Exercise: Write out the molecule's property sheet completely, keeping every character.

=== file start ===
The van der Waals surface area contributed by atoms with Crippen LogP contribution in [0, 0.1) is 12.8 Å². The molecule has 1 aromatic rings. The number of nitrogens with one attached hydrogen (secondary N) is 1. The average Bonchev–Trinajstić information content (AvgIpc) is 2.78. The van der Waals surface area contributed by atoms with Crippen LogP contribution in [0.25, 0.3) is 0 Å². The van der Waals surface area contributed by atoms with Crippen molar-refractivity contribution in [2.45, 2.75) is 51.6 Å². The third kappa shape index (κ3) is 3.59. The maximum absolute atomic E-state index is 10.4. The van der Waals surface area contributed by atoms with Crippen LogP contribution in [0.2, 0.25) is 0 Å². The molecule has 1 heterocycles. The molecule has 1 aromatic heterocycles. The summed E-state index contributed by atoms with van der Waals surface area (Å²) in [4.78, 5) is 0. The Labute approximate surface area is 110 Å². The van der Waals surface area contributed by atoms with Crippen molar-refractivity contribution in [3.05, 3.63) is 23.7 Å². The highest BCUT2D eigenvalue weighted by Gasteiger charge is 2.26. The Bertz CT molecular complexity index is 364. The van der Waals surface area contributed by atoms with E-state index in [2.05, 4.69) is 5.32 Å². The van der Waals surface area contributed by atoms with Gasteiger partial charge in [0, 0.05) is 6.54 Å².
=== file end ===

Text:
The van der Waals surface area contributed by atoms with Crippen LogP contribution in [0, 0.1) is 12.8 Å². The molecule has 1 aromatic rings. The number of nitrogens with one attached hydrogen (secondary N) is 1. The average Bonchev–Trinajstić information content (AvgIpc) is 2.78. The van der Waals surface area contributed by atoms with Crippen LogP contribution in [0.25, 0.3) is 0 Å². The van der Waals surface area contributed by atoms with Crippen molar-refractivity contribution in [2.45, 2.75) is 51.6 Å². The third kappa shape index (κ3) is 3.59. The maximum absolute atomic E-state index is 10.4. The van der Waals surface area contributed by atoms with Crippen LogP contribution in [0.2, 0.25) is 0 Å². The molecule has 1 heterocycles. The molecule has 1 aromatic heterocycles. The summed E-state index contributed by atoms with van der Waals surface area (Å²) in [4.78, 5) is 0. The Labute approximate surface area is 110 Å². The van der Waals surface area contributed by atoms with Crippen molar-refractivity contribution in [3.05, 3.63) is 23.7 Å². The highest BCUT2D eigenvalue weighted by Gasteiger charge is 2.26. The Bertz CT molecular complexity index is 364. The van der Waals surface area contributed by atoms with E-state index in [2.05, 4.69) is 5.32 Å². The van der Waals surface area contributed by atoms with Gasteiger partial charge in [0, 0.05) is 6.54 Å².